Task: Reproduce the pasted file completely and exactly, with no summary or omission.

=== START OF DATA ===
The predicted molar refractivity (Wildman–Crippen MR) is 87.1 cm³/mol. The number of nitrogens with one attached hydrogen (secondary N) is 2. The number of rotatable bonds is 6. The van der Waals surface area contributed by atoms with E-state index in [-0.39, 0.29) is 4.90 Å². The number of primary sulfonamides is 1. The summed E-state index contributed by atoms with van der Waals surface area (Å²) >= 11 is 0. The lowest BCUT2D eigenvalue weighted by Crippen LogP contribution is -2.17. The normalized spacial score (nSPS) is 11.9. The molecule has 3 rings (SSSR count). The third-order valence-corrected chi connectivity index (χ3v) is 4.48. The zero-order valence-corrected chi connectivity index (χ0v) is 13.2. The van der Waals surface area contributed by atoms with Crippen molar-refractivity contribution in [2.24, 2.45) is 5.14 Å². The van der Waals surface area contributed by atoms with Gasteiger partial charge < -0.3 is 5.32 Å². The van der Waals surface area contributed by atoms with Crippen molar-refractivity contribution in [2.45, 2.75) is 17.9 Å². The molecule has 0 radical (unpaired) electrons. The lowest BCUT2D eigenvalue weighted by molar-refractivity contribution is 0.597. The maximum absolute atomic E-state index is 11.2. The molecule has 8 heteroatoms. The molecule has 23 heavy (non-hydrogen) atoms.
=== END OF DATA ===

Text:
The predicted molar refractivity (Wildman–Crippen MR) is 87.1 cm³/mol. The number of nitrogens with one attached hydrogen (secondary N) is 2. The number of rotatable bonds is 6. The van der Waals surface area contributed by atoms with E-state index in [-0.39, 0.29) is 4.90 Å². The number of primary sulfonamides is 1. The summed E-state index contributed by atoms with van der Waals surface area (Å²) >= 11 is 0. The lowest BCUT2D eigenvalue weighted by Crippen LogP contribution is -2.17. The normalized spacial score (nSPS) is 11.9. The molecule has 3 rings (SSSR count). The third-order valence-corrected chi connectivity index (χ3v) is 4.48. The zero-order valence-corrected chi connectivity index (χ0v) is 13.2. The van der Waals surface area contributed by atoms with Crippen molar-refractivity contribution in [2.24, 2.45) is 5.14 Å². The van der Waals surface area contributed by atoms with Gasteiger partial charge < -0.3 is 5.32 Å². The van der Waals surface area contributed by atoms with Crippen molar-refractivity contribution in [2.45, 2.75) is 17.9 Å². The molecule has 0 radical (unpaired) electrons. The lowest BCUT2D eigenvalue weighted by molar-refractivity contribution is 0.597. The maximum absolute atomic E-state index is 11.2. The molecule has 8 heteroatoms. The molecule has 23 heavy (non-hydrogen) atoms.